United States President Joe Biden and China’s President Xi Jinping on Tuesday agreed on the need to “responsibly” manage a competitive relationship but did not arrive at any significant breakthrough on any of the thorny issues that have led to increasingly confrontational ties.
The two leaders on Tuesday morning (Monday evening in Washington) spoke for over three hours in their first virtual summit, convened from the Roosevelt Room in the White House and the Great Hall of the People in Beijing.
Mr. Xi greeted Mr. Biden as an “old friend” while the U.S. President noted that the two, from their time as Vice Presidents, had “spent an awful lot of time talking to one another” and had “never been that formal with one another”.
The change in tone was obvious from a March meeting in Alaska between senior officials that saw accusations traded in front of the cameras and marked a turbulent start to the Biden administration’s engagement with China. But pleasantries aside, both sides essentially reinforced their positions on many of the core issues that have strained the relationship.
Any headway on these issues would have been a surprise, with expectations ahead of the summit focused firmly on what a senior U.S. administration official had described as discussing “guardrails” rather than on any specific deliverables.
The main takeaway was a mutual recognition of the need to manage competition amid differences. Mr. Biden called for “common sense guardrails to ensure that competition does not veer into conflict,” the White House said, although its readout did not detail the nature of these measures beyond saying the two leaders talked about how the two sides could continue to engage on a number of areas. The U.S. President also underlined the “importance of managing competition responsibly.”
Mr. Xi, for his part, said “mutual respect, peaceful coexistence and win-win cooperation” should be the “three principles” guiding ties, the Chinese Foreign Ministry said in its readout. He said the two countries “need to treat each other as equals” and that “no conflict and no confrontation is a line that both sides must hold.” “Drawing ideological lines or dividing the world into different camps or rival groups,” he said, "will only make the world suffer”, calling on the U.S. “to meet its word of not seeking a ‘new Cold War’, with concrete actions.”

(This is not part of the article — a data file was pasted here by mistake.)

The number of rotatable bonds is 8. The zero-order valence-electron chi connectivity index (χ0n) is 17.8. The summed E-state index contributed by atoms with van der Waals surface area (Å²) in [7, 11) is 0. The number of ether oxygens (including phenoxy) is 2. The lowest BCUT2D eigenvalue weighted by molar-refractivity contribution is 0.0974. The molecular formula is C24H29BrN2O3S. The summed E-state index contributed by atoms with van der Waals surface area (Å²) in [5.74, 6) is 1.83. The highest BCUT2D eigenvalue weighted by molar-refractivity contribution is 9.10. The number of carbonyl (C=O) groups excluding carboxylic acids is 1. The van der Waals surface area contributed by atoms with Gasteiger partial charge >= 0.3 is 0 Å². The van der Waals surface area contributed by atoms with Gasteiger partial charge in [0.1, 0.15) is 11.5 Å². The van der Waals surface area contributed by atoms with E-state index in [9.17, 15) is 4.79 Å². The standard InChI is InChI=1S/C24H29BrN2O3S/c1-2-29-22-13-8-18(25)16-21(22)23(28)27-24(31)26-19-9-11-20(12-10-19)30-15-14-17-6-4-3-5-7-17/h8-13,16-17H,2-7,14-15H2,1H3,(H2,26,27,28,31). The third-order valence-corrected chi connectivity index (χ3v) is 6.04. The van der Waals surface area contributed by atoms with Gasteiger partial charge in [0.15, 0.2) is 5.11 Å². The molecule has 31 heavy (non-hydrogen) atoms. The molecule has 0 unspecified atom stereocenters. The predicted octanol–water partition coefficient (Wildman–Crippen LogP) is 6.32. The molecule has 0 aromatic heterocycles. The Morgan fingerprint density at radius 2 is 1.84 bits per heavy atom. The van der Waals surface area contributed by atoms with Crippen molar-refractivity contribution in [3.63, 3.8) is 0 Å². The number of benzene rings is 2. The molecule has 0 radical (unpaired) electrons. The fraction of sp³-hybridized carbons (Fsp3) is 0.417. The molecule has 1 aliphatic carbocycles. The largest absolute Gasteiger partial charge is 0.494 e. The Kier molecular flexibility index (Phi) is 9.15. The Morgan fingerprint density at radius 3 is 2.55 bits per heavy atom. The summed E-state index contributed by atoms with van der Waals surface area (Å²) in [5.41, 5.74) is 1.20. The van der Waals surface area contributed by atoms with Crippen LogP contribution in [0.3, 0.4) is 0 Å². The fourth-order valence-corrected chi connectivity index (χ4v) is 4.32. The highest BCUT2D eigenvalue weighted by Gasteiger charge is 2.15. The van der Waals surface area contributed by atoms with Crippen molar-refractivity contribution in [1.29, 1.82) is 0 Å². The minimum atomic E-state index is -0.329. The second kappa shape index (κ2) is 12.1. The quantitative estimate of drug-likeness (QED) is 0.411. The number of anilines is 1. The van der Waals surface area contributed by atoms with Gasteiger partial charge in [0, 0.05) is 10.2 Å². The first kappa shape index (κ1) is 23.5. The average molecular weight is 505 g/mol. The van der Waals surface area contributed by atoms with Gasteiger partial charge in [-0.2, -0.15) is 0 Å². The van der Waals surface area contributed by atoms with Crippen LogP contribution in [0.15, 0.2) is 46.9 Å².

The unanswered question was how both sides would “responsibly manage” differences when neither appeared to give ground on any of them. The Chinese President said on the one hand that “the key is to manage [differences] constructively so that they don’t magnify or exacerbate” but added that “China will certainly defend its sovereignty, security and development interests.” He added that it was “important that the U.S. properly handle the relevant issues with prudence.”
Top of those issues is Taiwan. Mr. Biden said the U.S. “strongly opposes unilateral efforts to change the status quo or undermine peace and stability across the Taiwan Strait”. He also “discussed the importance of a free and open Indo-Pacific, and communicated the continued determination of the United States to uphold our commitments in the region,” the White House said, highlighting the “importance of freedom of navigation and safe overflight to the region’s prosperity.”
Mr. Biden, in effect, said that the U.S. was committed to the status quo from its side on Taiwan, by underlining the country’s commitment to the “one China” policy, the Taiwan Relations Act, the three Joint Communiques and the Six Assurances. Under its one China policy, Washington recognises Beijing alone as the formal government of China, but under the Taiwan Relations Act, the U.S. will support Taiwan if it is attacked by Beijing.
Mr. Xi, in contrast, referred to what he called “the true status quo of the Taiwan question” which was that “there is but one China in the world and Taiwan is part of China.” “We have patience and will strive for the prospect of peaceful reunification with utmost sincerity and efforts,” he said. “That said, should the separatist forces for Taiwan independence provoke us, force our hands or even cross the red line, we will be compelled to take resolute measures.”
Mr. Biden also raised “concerns” on China’s actions in Xinjiang, Tibet and Hong Kong and human rights issues more broadly, which brought a response from Mr. Xi saying that “democracy is not mass produced with a uniform model” and “dismissing forms of democracy that are different from one’s own is in itself undemocratic.” “China is ready to have dialogues on human rights on the basis of mutual respect,” he said, “but we oppose using human rights to meddle in other countries’ internal affairs.”
Both flagged climate change as one area of cooperation, coming after a recent agreement announced by the two countries at COP26. In his opening remarks, Mr. Biden said the two countries ought to work together where interests aligned, highlighting climate change, while Mr. Xi said climate chane “can well become a new highlight of cooperation.”